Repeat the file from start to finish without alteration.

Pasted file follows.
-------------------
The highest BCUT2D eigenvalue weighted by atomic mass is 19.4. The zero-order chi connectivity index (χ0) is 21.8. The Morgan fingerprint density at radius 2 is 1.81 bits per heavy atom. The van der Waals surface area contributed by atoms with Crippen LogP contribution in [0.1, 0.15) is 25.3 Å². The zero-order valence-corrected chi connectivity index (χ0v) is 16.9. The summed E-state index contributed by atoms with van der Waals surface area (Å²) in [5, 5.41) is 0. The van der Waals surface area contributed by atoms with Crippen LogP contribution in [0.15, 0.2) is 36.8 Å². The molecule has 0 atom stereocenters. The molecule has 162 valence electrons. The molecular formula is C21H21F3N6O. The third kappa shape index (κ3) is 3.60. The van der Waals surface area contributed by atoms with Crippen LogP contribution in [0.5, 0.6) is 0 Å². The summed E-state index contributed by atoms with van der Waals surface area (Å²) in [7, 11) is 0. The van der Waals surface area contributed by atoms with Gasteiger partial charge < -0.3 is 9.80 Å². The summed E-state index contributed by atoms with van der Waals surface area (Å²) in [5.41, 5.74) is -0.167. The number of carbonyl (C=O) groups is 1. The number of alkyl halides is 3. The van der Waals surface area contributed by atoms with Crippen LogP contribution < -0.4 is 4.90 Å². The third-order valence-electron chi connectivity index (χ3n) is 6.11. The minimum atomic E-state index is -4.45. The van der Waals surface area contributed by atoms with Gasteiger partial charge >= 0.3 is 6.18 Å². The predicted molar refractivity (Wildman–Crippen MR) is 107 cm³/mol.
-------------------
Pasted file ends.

The highest BCUT2D eigenvalue weighted by atomic mass is 19.4. The zero-order chi connectivity index (χ0) is 21.8. The Morgan fingerprint density at radius 2 is 1.81 bits per heavy atom. The van der Waals surface area contributed by atoms with Crippen LogP contribution in [0.1, 0.15) is 25.3 Å². The zero-order valence-corrected chi connectivity index (χ0v) is 16.9. The summed E-state index contributed by atoms with van der Waals surface area (Å²) in [5, 5.41) is 0. The van der Waals surface area contributed by atoms with Crippen LogP contribution in [0.15, 0.2) is 36.8 Å². The molecule has 0 atom stereocenters. The molecule has 162 valence electrons. The molecular formula is C21H21F3N6O. The third kappa shape index (κ3) is 3.60. The van der Waals surface area contributed by atoms with Crippen LogP contribution in [0.5, 0.6) is 0 Å². The summed E-state index contributed by atoms with van der Waals surface area (Å²) in [7, 11) is 0. The van der Waals surface area contributed by atoms with Gasteiger partial charge < -0.3 is 9.80 Å². The summed E-state index contributed by atoms with van der Waals surface area (Å²) in [5.41, 5.74) is -0.167. The number of carbonyl (C=O) groups is 1. The number of alkyl halides is 3. The van der Waals surface area contributed by atoms with Crippen LogP contribution < -0.4 is 4.90 Å². The third-order valence-electron chi connectivity index (χ3n) is 6.11. The minimum atomic E-state index is -4.45. The van der Waals surface area contributed by atoms with Gasteiger partial charge >= 0.3 is 6.18 Å². The predicted molar refractivity (Wildman–Crippen MR) is 107 cm³/mol.